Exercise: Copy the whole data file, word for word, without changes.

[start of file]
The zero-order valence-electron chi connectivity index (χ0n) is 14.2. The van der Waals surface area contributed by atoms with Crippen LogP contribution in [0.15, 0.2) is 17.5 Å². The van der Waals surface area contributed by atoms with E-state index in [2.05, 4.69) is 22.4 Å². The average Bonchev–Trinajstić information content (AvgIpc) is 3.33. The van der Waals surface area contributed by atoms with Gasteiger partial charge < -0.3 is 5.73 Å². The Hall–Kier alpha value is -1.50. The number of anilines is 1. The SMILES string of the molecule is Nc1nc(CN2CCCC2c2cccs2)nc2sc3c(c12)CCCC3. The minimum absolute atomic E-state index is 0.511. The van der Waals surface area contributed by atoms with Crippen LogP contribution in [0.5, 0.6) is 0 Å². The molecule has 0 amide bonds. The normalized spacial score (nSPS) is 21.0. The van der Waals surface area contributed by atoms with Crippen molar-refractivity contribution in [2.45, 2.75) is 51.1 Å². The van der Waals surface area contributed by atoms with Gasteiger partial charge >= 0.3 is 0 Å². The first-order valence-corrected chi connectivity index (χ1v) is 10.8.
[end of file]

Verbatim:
The zero-order valence-electron chi connectivity index (χ0n) is 14.2. The van der Waals surface area contributed by atoms with Crippen LogP contribution in [0.15, 0.2) is 17.5 Å². The van der Waals surface area contributed by atoms with E-state index in [2.05, 4.69) is 22.4 Å². The average Bonchev–Trinajstić information content (AvgIpc) is 3.33. The van der Waals surface area contributed by atoms with Gasteiger partial charge < -0.3 is 5.73 Å². The Hall–Kier alpha value is -1.50. The number of anilines is 1. The SMILES string of the molecule is Nc1nc(CN2CCCC2c2cccs2)nc2sc3c(c12)CCCC3. The minimum absolute atomic E-state index is 0.511. The van der Waals surface area contributed by atoms with Crippen LogP contribution in [0.5, 0.6) is 0 Å². The molecule has 0 amide bonds. The normalized spacial score (nSPS) is 21.0. The van der Waals surface area contributed by atoms with Crippen molar-refractivity contribution in [2.45, 2.75) is 51.1 Å². The van der Waals surface area contributed by atoms with Gasteiger partial charge >= 0.3 is 0 Å². The first-order valence-corrected chi connectivity index (χ1v) is 10.8.